The state government, led by Chief Minister N. Bhiren Singh, began eviction drives in the Churachandpur, Kangpokpi and Tengnoupal districts, declaring tribal forest dwellers as “encroachers.”
A violent clash started between the police and the tribals protesting eviction at Thomas Ground in District Kangpokpi. The state government announces a withdrawal from the 2008 Suspension of Operations Agreement. It was a trilateral agreement between the Central Government, the state government, and two armed groups (Kuki National Army and Zomi National Army).
The two armed groups surrendered their weapons, and the dialogue was to start with the state government to give as much autonomy as possible to the tribes, as the state government has always been dominated by the Meiteis, accounting for fifty-three per cent of the population.
The state government had not consulted the Central Government before taking the decision. Its subsequent efforts to get the approval of the Centre failed. At the same time, the Centre did not announce publicly that it was withholding approval, creating confusion.
The Kukis concluded that the autonomous Territorial Council promised as part of the 2008 Agreement was off the table.
On 11 April, three churches in Imphal Tribal Colony were demolished by the government, claiming they were on government land.
On 19 April, the Manipur High Court ordered the state government to approach the Central Government within four weeks to grant Scheduled Tribe status to the Meiteis. The Meiteis already enjoy the status of Scheduled Castes and Other Backward Classes.
Obviously, the non-Meiteis resented the verdict.
On 3 May 2023, the All-Tribal Student Union of Manipur conducted a protest march; violent clashes broke out between the Meiteis and the non-Meiteis, mainly the Kukis. The state government issued ‘shoot at sight’ orders. The Indian Express, in a report published on 7 May 2023, said, ‘concerted attempts by the state government and valley-based civil society organisations set the ground for these riots’ in Manipur.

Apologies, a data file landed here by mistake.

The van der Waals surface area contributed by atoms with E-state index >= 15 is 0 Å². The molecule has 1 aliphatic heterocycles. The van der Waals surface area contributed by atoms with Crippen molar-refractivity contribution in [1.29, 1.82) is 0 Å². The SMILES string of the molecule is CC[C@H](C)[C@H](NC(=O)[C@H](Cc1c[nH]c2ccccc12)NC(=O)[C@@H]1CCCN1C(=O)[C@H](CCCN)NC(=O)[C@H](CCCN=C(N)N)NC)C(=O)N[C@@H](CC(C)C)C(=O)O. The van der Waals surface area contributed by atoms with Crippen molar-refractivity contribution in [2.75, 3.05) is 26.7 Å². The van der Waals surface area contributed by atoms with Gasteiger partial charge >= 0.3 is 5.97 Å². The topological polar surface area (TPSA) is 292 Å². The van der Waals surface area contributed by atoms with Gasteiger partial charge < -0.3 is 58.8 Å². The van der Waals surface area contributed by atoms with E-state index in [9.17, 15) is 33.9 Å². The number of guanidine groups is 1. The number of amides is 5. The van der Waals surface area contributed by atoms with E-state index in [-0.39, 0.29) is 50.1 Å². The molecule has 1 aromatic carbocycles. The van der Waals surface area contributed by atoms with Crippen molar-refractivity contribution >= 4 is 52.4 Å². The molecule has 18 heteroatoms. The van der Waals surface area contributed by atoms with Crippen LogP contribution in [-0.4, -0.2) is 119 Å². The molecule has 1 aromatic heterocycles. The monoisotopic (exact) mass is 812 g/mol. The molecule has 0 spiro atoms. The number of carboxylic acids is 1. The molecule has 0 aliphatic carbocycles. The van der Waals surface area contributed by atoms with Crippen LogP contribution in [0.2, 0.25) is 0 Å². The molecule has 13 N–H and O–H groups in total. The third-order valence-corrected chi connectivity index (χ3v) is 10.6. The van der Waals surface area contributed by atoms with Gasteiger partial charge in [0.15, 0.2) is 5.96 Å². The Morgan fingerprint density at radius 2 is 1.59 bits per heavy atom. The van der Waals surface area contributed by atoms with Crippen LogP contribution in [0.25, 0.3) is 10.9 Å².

By 30 May 2023, 260 churches had been burnt, according to Archbishop Dominic Lumon of Imphal. The RSS, the extremist Hindu militant group, is believed to be behind the attacks on the churches.
It is necessary to raise a question or two: Why is it that Prime Minister Modi, who has often spoken about India’s being the ‘mother of democracy,’ keeping silent? Does he hold that such silence is part of good governance?
The right thing to do is to dismiss the state government, put the state under the President’s rule, restore law and order, and seek in parallel negotiated solutions. Perhaps the restoration of the 2008 Suspension of Operations should be revived. Obviously, a stitch in time saves nine.
It is difficult, dear reader, not to recall the Proverbs of Solomon the Wise: ‘Where there is no vision, the people perish.’
We do not expect President Biden to raise the Manipur violence with his honored guest. Biden’s occasionally soaring rhetoric about his mission to promote democracy need not be taken seriously.
In conclusion, the unfolding tragedy in Manipur shows that just as Nero found a ‘justification’ to persecute the early Christians who had nothing to do with the big fire. Politicians who want to capture and retain power by any means, fair or foul, will exploit the fault lines and aggravate the polarisation, real or imagined, that exists in every society.
We note sadly that democracy can be abused by clever leaders to undermine it. Democracy implies an intelligent and eternally vigilant electorate. Can we expect India’s electorate in the ‘world’s largest democracy’ to be intelligent and vigilant enough?
This artice was published on madrascourier.com